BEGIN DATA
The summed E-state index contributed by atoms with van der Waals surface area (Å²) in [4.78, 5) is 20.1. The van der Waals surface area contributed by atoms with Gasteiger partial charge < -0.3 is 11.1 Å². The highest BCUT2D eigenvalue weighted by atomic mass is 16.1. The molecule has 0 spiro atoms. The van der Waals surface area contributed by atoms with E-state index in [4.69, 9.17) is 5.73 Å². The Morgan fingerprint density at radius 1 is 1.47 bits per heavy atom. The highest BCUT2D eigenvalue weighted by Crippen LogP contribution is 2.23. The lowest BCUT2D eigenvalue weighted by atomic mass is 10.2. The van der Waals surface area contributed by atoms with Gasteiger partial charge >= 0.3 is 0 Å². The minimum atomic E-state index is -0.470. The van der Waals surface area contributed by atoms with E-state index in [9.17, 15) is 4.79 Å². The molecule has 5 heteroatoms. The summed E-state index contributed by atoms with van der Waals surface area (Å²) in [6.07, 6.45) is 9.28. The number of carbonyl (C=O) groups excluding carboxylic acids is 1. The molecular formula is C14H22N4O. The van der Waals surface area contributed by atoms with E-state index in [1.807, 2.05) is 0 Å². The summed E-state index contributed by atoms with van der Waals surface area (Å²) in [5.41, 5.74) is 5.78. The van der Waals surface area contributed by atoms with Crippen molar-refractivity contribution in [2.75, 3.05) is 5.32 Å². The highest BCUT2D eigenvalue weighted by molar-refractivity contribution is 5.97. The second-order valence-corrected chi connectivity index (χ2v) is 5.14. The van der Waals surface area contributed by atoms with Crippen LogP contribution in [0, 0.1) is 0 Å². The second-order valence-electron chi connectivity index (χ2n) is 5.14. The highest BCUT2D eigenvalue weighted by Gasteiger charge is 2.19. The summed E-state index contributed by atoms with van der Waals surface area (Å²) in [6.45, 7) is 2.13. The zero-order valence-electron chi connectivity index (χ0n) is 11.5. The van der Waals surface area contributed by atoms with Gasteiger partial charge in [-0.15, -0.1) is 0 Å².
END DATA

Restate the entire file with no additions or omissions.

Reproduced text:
The summed E-state index contributed by atoms with van der Waals surface area (Å²) in [4.78, 5) is 20.1. The van der Waals surface area contributed by atoms with Gasteiger partial charge < -0.3 is 11.1 Å². The highest BCUT2D eigenvalue weighted by atomic mass is 16.1. The molecule has 0 spiro atoms. The van der Waals surface area contributed by atoms with E-state index in [4.69, 9.17) is 5.73 Å². The Morgan fingerprint density at radius 1 is 1.47 bits per heavy atom. The highest BCUT2D eigenvalue weighted by Crippen LogP contribution is 2.23. The lowest BCUT2D eigenvalue weighted by atomic mass is 10.2. The van der Waals surface area contributed by atoms with Gasteiger partial charge >= 0.3 is 0 Å². The minimum atomic E-state index is -0.470. The van der Waals surface area contributed by atoms with E-state index in [9.17, 15) is 4.79 Å². The molecule has 5 heteroatoms. The summed E-state index contributed by atoms with van der Waals surface area (Å²) in [6.07, 6.45) is 9.28. The number of carbonyl (C=O) groups excluding carboxylic acids is 1. The molecular formula is C14H22N4O. The van der Waals surface area contributed by atoms with E-state index in [1.807, 2.05) is 0 Å². The summed E-state index contributed by atoms with van der Waals surface area (Å²) in [5.41, 5.74) is 5.78. The van der Waals surface area contributed by atoms with Crippen molar-refractivity contribution in [2.75, 3.05) is 5.32 Å². The highest BCUT2D eigenvalue weighted by molar-refractivity contribution is 5.97. The second-order valence-corrected chi connectivity index (χ2v) is 5.14. The van der Waals surface area contributed by atoms with Crippen LogP contribution in [0, 0.1) is 0 Å². The second-order valence-electron chi connectivity index (χ2n) is 5.14. The highest BCUT2D eigenvalue weighted by Gasteiger charge is 2.19. The summed E-state index contributed by atoms with van der Waals surface area (Å²) in [6.45, 7) is 2.13. The zero-order valence-electron chi connectivity index (χ0n) is 11.5. The van der Waals surface area contributed by atoms with Gasteiger partial charge in [-0.15, -0.1) is 0 Å².